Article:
“Fostoogle” is an old word that my cousin Gary first told me about when we were in our teens. It’s new to everyone else though. It’s an obscure word, with antecedents that go back to the Old English of Beowulf’s era. I can imagine that characters ranging from Theodoric of York to King Arthur may have quite often said it. It means “to confuse”. Because this word hasn’t ever caught on with the general public, I often very much enjoy shocking and confusing people by using it, ever so casually, in a sentence. “Old friends and classmates often fostoogle me with other former friends and classmates of theirs.” “I get so fostoogled when I have to drive through someplace I’ve never been before.” To my chagrin, it will most probably never make the big leagues, to the point where it may fit in with such hep obscure words as “obviate” and “moot”. It’s such an exceptionally nice word though. In today’s word, there’s always so much confusion that we may even need at least one more word to cover all its varieties.
It’s the end of January and 2015 is settling in upon us. Last night I went to the first lay Carmelite meeting of the new year. I got my niece Bridget to drive me to Our Lady of Peace parish in Lynbrook. All went well. I made sure I paid my forty dollars dues. We’re studying Blessed Elizabeth of the Trinity. I really miss both the St. Joseph community in Seaford, New York, and the Our Lady of the Mountain group in Wilkes Barre, Pennsylvania, but these meetings seem to be working out very well so far too. Compared to my last two groups, this one has quite an exceptionally large membership. They said last night that there are over forty official members. The Seaford and Wilkes Barre groups only had around a dozen each. Karen Lee gave me a form to fill out so I can officially transfer from my Pennsylvania group. Next month there will be a day of recollection at the Immaculate Conception Center in Douglaston, Queens. I’m hoping to be able to go. I haven’t been there in quite a very long time. It would be so good if someday I could say that I’ve gotten things all figured out and all was right in the world.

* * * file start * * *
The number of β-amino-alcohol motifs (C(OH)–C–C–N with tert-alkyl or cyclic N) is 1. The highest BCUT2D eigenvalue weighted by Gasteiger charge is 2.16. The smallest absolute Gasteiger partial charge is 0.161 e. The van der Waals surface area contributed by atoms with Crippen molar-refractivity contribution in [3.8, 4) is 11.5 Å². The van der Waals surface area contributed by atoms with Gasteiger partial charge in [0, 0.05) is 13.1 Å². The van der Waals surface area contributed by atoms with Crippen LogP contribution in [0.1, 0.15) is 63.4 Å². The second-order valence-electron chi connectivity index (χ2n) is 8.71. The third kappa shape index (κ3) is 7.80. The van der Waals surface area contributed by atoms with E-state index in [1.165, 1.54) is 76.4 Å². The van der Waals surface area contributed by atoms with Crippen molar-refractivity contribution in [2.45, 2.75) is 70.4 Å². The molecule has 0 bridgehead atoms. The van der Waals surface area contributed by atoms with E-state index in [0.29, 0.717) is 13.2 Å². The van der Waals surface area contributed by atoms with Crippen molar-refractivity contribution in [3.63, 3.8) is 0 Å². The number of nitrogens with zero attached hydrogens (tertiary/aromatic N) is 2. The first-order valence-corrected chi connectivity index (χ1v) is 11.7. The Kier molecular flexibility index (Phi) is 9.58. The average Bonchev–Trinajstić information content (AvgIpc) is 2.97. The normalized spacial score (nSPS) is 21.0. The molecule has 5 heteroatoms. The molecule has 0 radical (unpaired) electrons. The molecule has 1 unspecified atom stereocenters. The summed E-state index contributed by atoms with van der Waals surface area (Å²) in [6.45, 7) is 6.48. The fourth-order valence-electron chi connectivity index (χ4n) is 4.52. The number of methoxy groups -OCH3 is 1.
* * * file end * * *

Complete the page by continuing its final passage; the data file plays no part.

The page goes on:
I’ve always thought it would be so nice if Miguel de Cervantes’ Don Quijote could meet Charlotte Bronte’s (Currer Bell’s) Jane Eyre. Bronte’s character was, virtually entirely, a rewritten version of the Cinderella story. Instead of a wicked stepmother and three wicked ugly stepsisters, she had a wicked aunt-in-law and three wicked ugly cousins. The unfair treatment she got was by way of the deliberate abuse they chose to heap upon her. By way of a variety of entirely mundane misadventures and hardships, she eventually married Mr. Edward Rochester, and they lived quite happily ever after. Cervantes’ Don, however, fell prey to all sorts of delusional fantasies that led to his trouble. That’s in the nature of the picaresque novel His Dulcinea of El Tobozo, in reality the homely peasant girl Aldonza Lorenzo, was as much of a distortion as everyone and everything else he dealt with. It’s quite a lopsided tale of courtly love. If the Don and Jane were ever to be properly introuduced, it would lead, I should suppose, to quite a colorful episode. The Don, quite aware of the fact that he is at all times obligated to treat a lady with absolute respect, would make every possible effort to be quite the gentleman in Jane’s company. Although she most certainly isn’t very comely of appearance, he may never notice. It’s quite possible that he may think she’s as lovely as he considered his Dulcinea. The pair would be driven to distraction because of all the distinctions between Counter-Reformation Spain and Victorian England. There would be significant religious differences. He’s quite the staunchly orthodox Catholic and she’s a demure Quaker lady. He may give her a bit of a speech pointing out to her all the problems with the errors of the Protestant Reformation. If he gets his hands upon Mrs. Reed and the Reed cousins there could be quiet a lot of big trouble. He’d have to be a bit tactful with Mrs. Reed, Eliza and Georgianna, but he’d really have to put Master John into his place. Sancho Panza would have to spend a lot of time keeping him in check. In Jane’s mundane world, where propriety is an absolute necessity at all times, the Don simply doesn’t fit in. She, however, politely accepts all his idiosyncracies, knowing quite well that he’s ultimately a gentleman. He could tell her all his tall tales and keep her petting Rozinante and Dapple. Jane understands what it’s like to be misunderstood and mistreated. At least hers is quite a practical approach to life. She could give him some pointers about how to deal with things in a more tactful and profitable manner. She would marvel at his and Sancho’s total lack of social skills. I should suppose that throughout their first meeting, the Rochesters and their new Spaniard friends would be quite taken aback at each other in seemingly insurmountable ways. After a while, however, both sides would be quite capable of accepting the fact that all could ultimately work out. The Spaniards would add color and excitement to the relationship, and their English friends, Mr. and Mrs. Rochester, could provide the voice of civility and etiquette. Such an extreme lack of compatibility could even be enjoyable.